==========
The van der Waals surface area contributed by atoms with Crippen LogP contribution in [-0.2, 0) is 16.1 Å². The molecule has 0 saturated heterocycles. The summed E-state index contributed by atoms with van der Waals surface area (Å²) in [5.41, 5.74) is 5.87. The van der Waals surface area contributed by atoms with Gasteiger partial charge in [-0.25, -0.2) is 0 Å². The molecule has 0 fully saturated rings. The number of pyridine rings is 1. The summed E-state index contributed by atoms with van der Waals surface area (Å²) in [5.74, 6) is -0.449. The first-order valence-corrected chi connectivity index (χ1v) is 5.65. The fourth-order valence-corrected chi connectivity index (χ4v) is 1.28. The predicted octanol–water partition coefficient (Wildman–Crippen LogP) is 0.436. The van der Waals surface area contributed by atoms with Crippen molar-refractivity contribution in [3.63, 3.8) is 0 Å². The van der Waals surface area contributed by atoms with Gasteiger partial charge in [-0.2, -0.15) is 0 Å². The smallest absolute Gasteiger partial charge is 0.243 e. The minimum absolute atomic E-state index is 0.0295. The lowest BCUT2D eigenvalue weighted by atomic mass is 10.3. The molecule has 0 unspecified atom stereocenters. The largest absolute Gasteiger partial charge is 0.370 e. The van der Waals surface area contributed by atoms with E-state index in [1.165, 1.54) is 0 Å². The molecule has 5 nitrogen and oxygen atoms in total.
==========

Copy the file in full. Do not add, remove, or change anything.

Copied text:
The van der Waals surface area contributed by atoms with Crippen LogP contribution in [-0.2, 0) is 16.1 Å². The molecule has 0 saturated heterocycles. The summed E-state index contributed by atoms with van der Waals surface area (Å²) in [5.41, 5.74) is 5.87. The van der Waals surface area contributed by atoms with Gasteiger partial charge in [-0.25, -0.2) is 0 Å². The molecule has 0 fully saturated rings. The number of pyridine rings is 1. The summed E-state index contributed by atoms with van der Waals surface area (Å²) in [5.74, 6) is -0.449. The first-order valence-corrected chi connectivity index (χ1v) is 5.65. The fourth-order valence-corrected chi connectivity index (χ4v) is 1.28. The predicted octanol–water partition coefficient (Wildman–Crippen LogP) is 0.436. The van der Waals surface area contributed by atoms with Crippen molar-refractivity contribution in [3.63, 3.8) is 0 Å². The van der Waals surface area contributed by atoms with Gasteiger partial charge in [-0.2, -0.15) is 0 Å². The smallest absolute Gasteiger partial charge is 0.243 e. The minimum absolute atomic E-state index is 0.0295. The lowest BCUT2D eigenvalue weighted by atomic mass is 10.3. The molecule has 0 unspecified atom stereocenters. The largest absolute Gasteiger partial charge is 0.370 e. The van der Waals surface area contributed by atoms with E-state index in [1.165, 1.54) is 0 Å². The molecule has 5 nitrogen and oxygen atoms in total.